THERE IS NO BOOK YOU CAN READ, no documentary you can watch, and nothing I can tell you that will prepare you for the overwhelming emotional experience of standing less than 10 feet from a family of wild mountain gorillas in northern Rwanda.
We could discuss the swell of anticipation that begins the moment you pull into the parking lot of Parc National des Volcans, where hundreds of hikers, trackers, porters and guides assemble every morning to coordinate one of the world’s most exclusive treks. We could describe the dense undergrowth and often steep inclines your group must navigate to reach the gorillas’ preferred nesting grounds. We could talk about how your heart pounds the moment your guide instructs you to drop your backpacks and walking sticks because “the gorillas are very close.”
But there’s nothing that can compare with standing awestruck in the midst of a 6-foot-wide clearing in the foothills of Mount Sabyinyo as a 3-month-old gorilla pounds its tiny chest in a comical display less than six feet from your face while his mother nibbles on greenery nearby. Or having to quickly move out of the way as Big Ben — an adult gorilla with male-pattern baldness — uses a bending tree branch to descend and executes a perfect somersault right where you just stood.
Keep in mind that this was just the first five minutes of our hour-long visit to the 13-member Sabyinyo gorilla group, which is led by Guhonda, the largest silverback (weighing in at about 485 pounds) measured in Volcanoes National Park to date.
Dian Fossey’s legacy
None of this would be possible today were it not for the groundbreaking work of Dian Fossey, who’s probably best known for her best-selling autobiographical book, Gorillas in the Mist, and the 1988 film version starring Sigourney Weaver (and nominated for five Academy Awards).
Along with Jane Goodall and Biruté Galdikas, Fossey was one of three iconic primatologists influenced and assisted by legendary archaeologist and paleontologist Louis Leakey. Known as the Trimates, or “Leakey’s Angels,” they made huge strides in the field research of primates in their natural habitats, which Leakey believed was crucial to unraveling the mysteries of human evolution. And, they did it in an era when women in scientific research were considered highly controversial.
San Francisco-bred Fossey became the second of Leakey’s “angels,” even though her background was in occupational therapy for children. She first got his attention during a life-changing 1963 visit to East Africa. They met in Olduvai Gorge, where she made a vivid first impression by breaking her ankle, falling into an excavation and vomiting on a giraffe fossil.
She encountered Leakey again three years later at a lecture in Louisville, Ky., where she showed him articles she’d written about her African adventures. Impressed by her pluck, Leakey hired her for a long-term study of mountain gorillas in the Virunga Mountains, which border the Congo, Rwanda and Uganda. At the time, little was known about the reclusive species.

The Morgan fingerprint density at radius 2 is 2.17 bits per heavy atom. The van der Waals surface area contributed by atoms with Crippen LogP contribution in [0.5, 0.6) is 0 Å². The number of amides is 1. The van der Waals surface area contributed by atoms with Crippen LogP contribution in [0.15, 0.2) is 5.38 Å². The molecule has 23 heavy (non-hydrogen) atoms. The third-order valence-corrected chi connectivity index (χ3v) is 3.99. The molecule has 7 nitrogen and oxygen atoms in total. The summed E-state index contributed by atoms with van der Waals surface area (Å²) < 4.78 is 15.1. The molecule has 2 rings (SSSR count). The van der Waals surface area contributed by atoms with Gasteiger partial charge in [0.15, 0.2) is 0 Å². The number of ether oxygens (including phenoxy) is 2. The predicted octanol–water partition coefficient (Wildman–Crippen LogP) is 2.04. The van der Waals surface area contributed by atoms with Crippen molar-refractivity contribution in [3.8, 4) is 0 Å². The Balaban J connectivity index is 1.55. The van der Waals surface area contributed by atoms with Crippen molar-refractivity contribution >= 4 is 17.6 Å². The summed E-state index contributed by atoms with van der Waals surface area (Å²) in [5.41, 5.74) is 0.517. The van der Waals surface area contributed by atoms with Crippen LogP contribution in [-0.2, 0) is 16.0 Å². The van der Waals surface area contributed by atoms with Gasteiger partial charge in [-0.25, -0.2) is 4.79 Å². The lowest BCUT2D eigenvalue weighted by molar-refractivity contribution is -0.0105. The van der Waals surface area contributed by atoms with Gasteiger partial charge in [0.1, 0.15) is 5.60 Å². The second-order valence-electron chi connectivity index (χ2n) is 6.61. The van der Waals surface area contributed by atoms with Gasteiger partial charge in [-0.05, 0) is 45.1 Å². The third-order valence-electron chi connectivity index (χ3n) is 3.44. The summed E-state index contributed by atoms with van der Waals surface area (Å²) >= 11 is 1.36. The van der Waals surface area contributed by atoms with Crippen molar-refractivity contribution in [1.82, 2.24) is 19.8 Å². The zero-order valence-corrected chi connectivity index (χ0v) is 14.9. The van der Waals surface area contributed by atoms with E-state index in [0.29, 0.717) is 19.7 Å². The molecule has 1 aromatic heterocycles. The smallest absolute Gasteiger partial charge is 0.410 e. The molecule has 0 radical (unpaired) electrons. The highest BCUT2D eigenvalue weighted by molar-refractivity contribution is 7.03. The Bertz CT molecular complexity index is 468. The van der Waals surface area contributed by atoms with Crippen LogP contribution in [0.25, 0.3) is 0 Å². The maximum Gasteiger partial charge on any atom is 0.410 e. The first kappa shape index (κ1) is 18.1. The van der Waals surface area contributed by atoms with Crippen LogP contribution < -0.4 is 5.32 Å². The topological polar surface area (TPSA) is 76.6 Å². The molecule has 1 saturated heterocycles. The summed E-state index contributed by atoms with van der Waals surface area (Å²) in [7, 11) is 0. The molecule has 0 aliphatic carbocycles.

Enduring temperatures below 40 degrees, carrying gear on their backs, and traveling through thick vegetation and mudslides, Fossey and her team established the Karisoke Research Center at 12,000 feet above sea level on an extinct Rwandan volcano. They gradually familiarized the gorillas with humans by carefully mimicking the gorillas’ sounds and body language.
A National Geographic cover story made Fossey and her mountain gorillas famous, and her work influenced nearly every aspect of gorilla conservation today. Unfortunately, her interactions with locals were less productive. Her aggressiveness in protecting the gorillas made enemies among government officials and indigenous peoples, many of whom poached animals in the gorillas’ forests to feed their families.
On Dec. 26, 1985, Fossey was killed in her sleep. Her murder has never been solved, and her marked grave at the remote Karisoke camp has long since fallen into ruin. But the Dian Fossey Gorilla Fund International (based at Zoo Atlanta) continues her work, helping Rwanda’s mountain gorilla population grow from 254 in 1981 to about 500 today.
Ecotourism dollars talk
With trekking permits at $750 and 10 gorilla groups attracting 80 hikers per day, the mountain gorillas are now at the epicenter of Rwanda’s thriving ecotourism industry. Locals help protect them because they have a financial stake in their conservation: Most families in the area have at least one member who works as a tracker, porter, guide or souvenir vendor.
Our colorful guide, Francois Bigirimana, is among the park’s oldest. He’s been working here since 1978, and served as a porter for Fossey in the early 1980s. His love and respect for the gorillas is obvious as he talks about their family units, what they eat and how humans should behave around them.
You’re not supposed to get closer than six feet, but the gorillas clearly did not get that memo. Besides Big Ben’s acrobatic antics, a female strolls through our group as we’re photographing Guhonda feeding on leaves, gently putting her hand on someone’s shoulder as she passes by.
Right before our magical hour is up, we spend several breathless minutes in a nest beneath foliage, surrounded on all sides by mothers, toddlers and infants lying down before their midday naps. It’s one of the most powerful and surreal moments of my life.
Putting those feelings into words couldn’t possibly do them justice. It’s something you simply have to experience for yourself.